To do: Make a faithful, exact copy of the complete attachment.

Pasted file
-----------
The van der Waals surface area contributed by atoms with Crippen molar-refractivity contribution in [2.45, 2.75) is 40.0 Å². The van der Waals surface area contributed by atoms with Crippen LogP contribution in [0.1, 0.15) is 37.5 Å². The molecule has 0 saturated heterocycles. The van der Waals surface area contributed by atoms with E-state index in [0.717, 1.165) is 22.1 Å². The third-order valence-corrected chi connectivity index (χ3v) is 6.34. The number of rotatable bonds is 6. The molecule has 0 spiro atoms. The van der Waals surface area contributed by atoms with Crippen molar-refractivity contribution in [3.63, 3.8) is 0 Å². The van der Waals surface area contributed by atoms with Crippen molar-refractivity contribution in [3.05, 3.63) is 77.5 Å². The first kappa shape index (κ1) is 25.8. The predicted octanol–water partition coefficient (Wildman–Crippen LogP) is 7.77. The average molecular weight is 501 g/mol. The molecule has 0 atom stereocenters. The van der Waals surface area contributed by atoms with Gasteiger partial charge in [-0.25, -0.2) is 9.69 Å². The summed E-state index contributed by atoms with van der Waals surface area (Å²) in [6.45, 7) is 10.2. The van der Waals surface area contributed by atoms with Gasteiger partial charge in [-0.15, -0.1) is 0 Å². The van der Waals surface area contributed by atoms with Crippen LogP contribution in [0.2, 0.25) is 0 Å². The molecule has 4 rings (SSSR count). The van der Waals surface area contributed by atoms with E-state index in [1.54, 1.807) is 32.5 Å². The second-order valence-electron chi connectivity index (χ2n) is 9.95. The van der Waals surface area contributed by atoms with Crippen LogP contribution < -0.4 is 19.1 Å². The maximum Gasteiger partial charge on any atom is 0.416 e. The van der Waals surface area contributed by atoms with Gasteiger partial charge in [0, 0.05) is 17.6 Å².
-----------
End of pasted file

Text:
The van der Waals surface area contributed by atoms with Crippen molar-refractivity contribution in [2.45, 2.75) is 40.0 Å². The van der Waals surface area contributed by atoms with Crippen LogP contribution in [0.1, 0.15) is 37.5 Å². The molecule has 0 saturated heterocycles. The van der Waals surface area contributed by atoms with E-state index in [0.717, 1.165) is 22.1 Å². The third-order valence-corrected chi connectivity index (χ3v) is 6.34. The number of rotatable bonds is 6. The molecule has 0 spiro atoms. The van der Waals surface area contributed by atoms with Crippen molar-refractivity contribution in [3.63, 3.8) is 0 Å². The van der Waals surface area contributed by atoms with Crippen molar-refractivity contribution in [3.05, 3.63) is 77.5 Å². The first kappa shape index (κ1) is 25.8. The predicted octanol–water partition coefficient (Wildman–Crippen LogP) is 7.77. The average molecular weight is 501 g/mol. The molecule has 0 atom stereocenters. The van der Waals surface area contributed by atoms with Gasteiger partial charge in [-0.25, -0.2) is 9.69 Å². The summed E-state index contributed by atoms with van der Waals surface area (Å²) in [6.45, 7) is 10.2. The van der Waals surface area contributed by atoms with Gasteiger partial charge in [-0.15, -0.1) is 0 Å². The van der Waals surface area contributed by atoms with Crippen LogP contribution in [0.2, 0.25) is 0 Å². The molecule has 4 rings (SSSR count). The van der Waals surface area contributed by atoms with E-state index in [1.54, 1.807) is 32.5 Å². The second-order valence-electron chi connectivity index (χ2n) is 9.95. The van der Waals surface area contributed by atoms with Crippen LogP contribution < -0.4 is 19.1 Å². The maximum Gasteiger partial charge on any atom is 0.416 e. The van der Waals surface area contributed by atoms with Gasteiger partial charge in [0, 0.05) is 17.6 Å².